Connect-Disconnect: Ethnography with Phones
Public Seminar in conjunction with the exhibition
Friday 11 April with Dr Jennifer Deger
ARC Future Fellow and Tropical Leader at the Cairns Institute, James Cook University
1-2pm, Anthropology Museum, Level 1 Michie Building, UQ
The arrival of the mobile phone marked a distinct turning point in this history of Yolngu media. For the first time, in the intimacy and immediacy of their own pockets, people had unregulated access to the means of making and sharing sound and image files. For most Yolngu it was also their first access to the internet. In this paper I claim mobile phones as technologies of creative mediation. Sidestepping the tremendous logistical transformations produced by the direct point-to-point communication and information capacities of mobile phones, (an extremely important aspect of this technology, especially in a place like Arnhem Land), I explore their aesthetics as an increasingly significant and generative texture of contemporary society as they provide a means to connect to—but also sometimes decisively disconnect from—the networks of sensuous relationality and augmented perception and projection enabled by mobile phones and internet. These ideas inform the making of Gapuwiyak Calling, an exhibition of phone-media conceived and implemented with Yolngu collaborators in association with the University of Queensland Anthropology Museum.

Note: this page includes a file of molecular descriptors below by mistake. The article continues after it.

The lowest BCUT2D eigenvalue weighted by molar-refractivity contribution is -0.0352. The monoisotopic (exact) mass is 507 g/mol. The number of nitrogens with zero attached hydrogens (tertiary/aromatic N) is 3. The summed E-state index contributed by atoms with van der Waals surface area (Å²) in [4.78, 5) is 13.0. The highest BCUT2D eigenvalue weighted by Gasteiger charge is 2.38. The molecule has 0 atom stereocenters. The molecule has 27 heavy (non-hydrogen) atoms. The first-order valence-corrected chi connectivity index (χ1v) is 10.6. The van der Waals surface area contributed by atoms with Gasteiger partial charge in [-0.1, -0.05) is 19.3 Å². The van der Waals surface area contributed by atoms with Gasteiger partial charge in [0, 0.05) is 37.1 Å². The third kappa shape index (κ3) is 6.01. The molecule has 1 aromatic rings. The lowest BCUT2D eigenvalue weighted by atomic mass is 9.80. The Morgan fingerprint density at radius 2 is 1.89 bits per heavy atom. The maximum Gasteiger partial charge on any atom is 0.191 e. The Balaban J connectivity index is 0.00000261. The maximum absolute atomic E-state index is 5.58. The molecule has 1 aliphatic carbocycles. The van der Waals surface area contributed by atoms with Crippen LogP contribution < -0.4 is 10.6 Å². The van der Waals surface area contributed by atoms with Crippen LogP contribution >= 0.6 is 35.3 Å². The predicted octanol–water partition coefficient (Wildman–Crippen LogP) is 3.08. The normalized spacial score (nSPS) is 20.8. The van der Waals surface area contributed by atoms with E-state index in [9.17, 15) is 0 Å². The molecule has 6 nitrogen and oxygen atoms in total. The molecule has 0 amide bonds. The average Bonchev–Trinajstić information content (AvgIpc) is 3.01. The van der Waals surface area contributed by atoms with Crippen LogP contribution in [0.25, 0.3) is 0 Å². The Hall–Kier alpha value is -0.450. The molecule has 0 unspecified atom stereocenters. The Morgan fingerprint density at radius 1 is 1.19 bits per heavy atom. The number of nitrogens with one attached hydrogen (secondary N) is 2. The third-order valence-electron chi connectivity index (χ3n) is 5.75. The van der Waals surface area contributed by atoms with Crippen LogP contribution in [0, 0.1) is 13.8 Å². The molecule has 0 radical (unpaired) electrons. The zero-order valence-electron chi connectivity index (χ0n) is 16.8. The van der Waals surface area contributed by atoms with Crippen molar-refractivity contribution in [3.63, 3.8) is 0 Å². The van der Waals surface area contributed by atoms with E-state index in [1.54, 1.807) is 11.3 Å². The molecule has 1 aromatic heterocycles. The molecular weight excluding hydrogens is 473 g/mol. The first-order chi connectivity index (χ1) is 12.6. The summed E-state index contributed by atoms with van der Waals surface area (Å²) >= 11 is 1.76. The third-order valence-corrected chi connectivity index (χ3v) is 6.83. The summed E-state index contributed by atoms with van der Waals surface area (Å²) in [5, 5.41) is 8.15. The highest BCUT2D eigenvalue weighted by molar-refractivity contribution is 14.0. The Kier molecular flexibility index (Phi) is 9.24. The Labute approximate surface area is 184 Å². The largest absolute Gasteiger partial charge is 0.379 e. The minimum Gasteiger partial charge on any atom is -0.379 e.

About the Presenter
Jennifer Deger is an anthropologist, filmmaker, curator and founding member of the new media arts collective Miyarrka Media. Currently an ARC Future Fellow and Tropical Leader at the Cairns Institute, James Cook University, Deger has worked with Yolngu in Australia's northeast Arnhem Land on collaborative video and art projects for almost twenty years. She has published widely on Yolngu visual culture, experimental ethnography and indigenous aesthetics including her book Shimmering Screens: Making Media in an Aboriginal Community (University of Minnesota Press, 2006).
Presented by the School of Social Science, University of Queensland